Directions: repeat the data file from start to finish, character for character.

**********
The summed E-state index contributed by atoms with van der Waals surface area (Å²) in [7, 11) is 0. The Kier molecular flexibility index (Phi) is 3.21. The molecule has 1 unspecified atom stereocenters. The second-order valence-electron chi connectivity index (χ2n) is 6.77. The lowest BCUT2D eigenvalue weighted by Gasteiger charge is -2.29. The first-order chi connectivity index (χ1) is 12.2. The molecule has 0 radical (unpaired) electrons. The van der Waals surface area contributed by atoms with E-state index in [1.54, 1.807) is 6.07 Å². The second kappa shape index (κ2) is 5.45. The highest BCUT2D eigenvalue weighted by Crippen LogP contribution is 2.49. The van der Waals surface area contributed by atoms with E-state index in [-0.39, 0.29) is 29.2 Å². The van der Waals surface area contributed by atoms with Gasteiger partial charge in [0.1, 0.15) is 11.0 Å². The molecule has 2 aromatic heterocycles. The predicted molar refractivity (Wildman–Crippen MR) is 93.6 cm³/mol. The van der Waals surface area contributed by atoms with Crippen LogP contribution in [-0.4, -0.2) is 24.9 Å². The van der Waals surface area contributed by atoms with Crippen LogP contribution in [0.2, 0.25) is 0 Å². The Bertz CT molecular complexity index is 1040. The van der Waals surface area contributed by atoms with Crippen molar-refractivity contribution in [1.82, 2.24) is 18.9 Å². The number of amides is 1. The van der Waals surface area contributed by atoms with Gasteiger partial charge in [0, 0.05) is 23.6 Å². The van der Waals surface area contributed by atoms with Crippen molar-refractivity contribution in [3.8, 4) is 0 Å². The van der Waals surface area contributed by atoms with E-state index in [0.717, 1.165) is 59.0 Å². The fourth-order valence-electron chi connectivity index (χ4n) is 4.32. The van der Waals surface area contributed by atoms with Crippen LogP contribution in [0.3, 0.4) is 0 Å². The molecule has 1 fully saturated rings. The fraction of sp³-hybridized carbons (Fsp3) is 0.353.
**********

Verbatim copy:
The summed E-state index contributed by atoms with van der Waals surface area (Å²) in [7, 11) is 0. The Kier molecular flexibility index (Phi) is 3.21. The molecule has 1 unspecified atom stereocenters. The second-order valence-electron chi connectivity index (χ2n) is 6.77. The lowest BCUT2D eigenvalue weighted by Gasteiger charge is -2.29. The first-order chi connectivity index (χ1) is 12.2. The molecule has 0 radical (unpaired) electrons. The van der Waals surface area contributed by atoms with E-state index in [1.54, 1.807) is 6.07 Å². The second kappa shape index (κ2) is 5.45. The highest BCUT2D eigenvalue weighted by Crippen LogP contribution is 2.49. The van der Waals surface area contributed by atoms with E-state index in [-0.39, 0.29) is 29.2 Å². The van der Waals surface area contributed by atoms with Gasteiger partial charge in [0.1, 0.15) is 11.0 Å². The molecule has 2 aromatic heterocycles. The predicted molar refractivity (Wildman–Crippen MR) is 93.6 cm³/mol. The van der Waals surface area contributed by atoms with Crippen LogP contribution in [-0.4, -0.2) is 24.9 Å². The van der Waals surface area contributed by atoms with Crippen LogP contribution in [0.2, 0.25) is 0 Å². The Bertz CT molecular complexity index is 1040. The van der Waals surface area contributed by atoms with Crippen molar-refractivity contribution in [1.82, 2.24) is 18.9 Å². The number of amides is 1. The van der Waals surface area contributed by atoms with Gasteiger partial charge in [0, 0.05) is 23.6 Å². The van der Waals surface area contributed by atoms with Crippen molar-refractivity contribution in [3.8, 4) is 0 Å². The van der Waals surface area contributed by atoms with E-state index in [0.717, 1.165) is 59.0 Å². The fourth-order valence-electron chi connectivity index (χ4n) is 4.32. The van der Waals surface area contributed by atoms with Crippen LogP contribution in [0.3, 0.4) is 0 Å². The molecule has 1 fully saturated rings. The fraction of sp³-hybridized carbons (Fsp3) is 0.353.